To fight the infection, low-cost shots are available at several locations around the county through October. In the next week, one may go to the following locations at the designated times: Kmart parking lot in McKinleyville Oct. 7 from 9 a.m. to noon; Orleans Elementary School parking lot Oct. 8 from 10 a.m. to noon; Orick Community Center on Oct. 12 from 10 a.m. to noon; Trinidad Town Hall Oct. 12 from 2 to 4 p.m.; Garberville Public Health Department Oct. 13 from 8:30 to 11:30 a.m. and 1:30 to 4 p.m.; Rohner Park parking lot in Fortuna on Oct. 13 from 9 a.m. to noon.; Weott Faith Chapel Oct. 14 from 1 p.m. to 3:30 p.m.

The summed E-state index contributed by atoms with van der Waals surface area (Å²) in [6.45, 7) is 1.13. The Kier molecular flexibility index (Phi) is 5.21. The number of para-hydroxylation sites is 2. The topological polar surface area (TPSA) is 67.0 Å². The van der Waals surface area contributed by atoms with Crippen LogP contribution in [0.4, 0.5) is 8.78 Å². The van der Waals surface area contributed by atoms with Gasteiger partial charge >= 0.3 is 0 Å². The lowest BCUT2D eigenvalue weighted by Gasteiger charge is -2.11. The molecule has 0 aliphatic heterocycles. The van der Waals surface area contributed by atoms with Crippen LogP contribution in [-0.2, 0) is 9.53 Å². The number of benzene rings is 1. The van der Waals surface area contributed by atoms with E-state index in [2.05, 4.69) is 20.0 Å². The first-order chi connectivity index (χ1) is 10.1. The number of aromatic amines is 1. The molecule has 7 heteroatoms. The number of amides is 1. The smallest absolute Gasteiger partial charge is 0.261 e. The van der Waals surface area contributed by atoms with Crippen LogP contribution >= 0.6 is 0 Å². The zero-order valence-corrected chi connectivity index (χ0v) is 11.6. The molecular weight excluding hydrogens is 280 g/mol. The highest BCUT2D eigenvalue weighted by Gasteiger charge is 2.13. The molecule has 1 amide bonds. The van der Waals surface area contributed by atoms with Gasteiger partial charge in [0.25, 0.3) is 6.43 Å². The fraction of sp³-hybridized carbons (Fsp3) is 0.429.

Book 'em, Harry

The third time's a charm for Harry Potter.

The new release of J.K. Rowling's outrageously popular narrative marks book No. 3 in a projected series of seven. The third tale, "Harry Potter and the Prisoner of Azkaban," made the top of the San Francisco Chronicle bestseller list. It was trailed by the other two "Harry Potter and the Sorcerer's Stone" and "Harry Potter and the Chamber of Secrets."

Rowling's latest book hit the stores Sept. 8, and since then, children and adults alike have quickly bought out the inventory. More than 50,000 copies were sold on the day it was released.

"We've had a hard time keeping them in stock. Apparently adults like them too. The demand has not died down. It's increasing, if anything," Tom Clapp of Rookery Books in Arcata said of the books written by a woman who was on welfare just five years ago.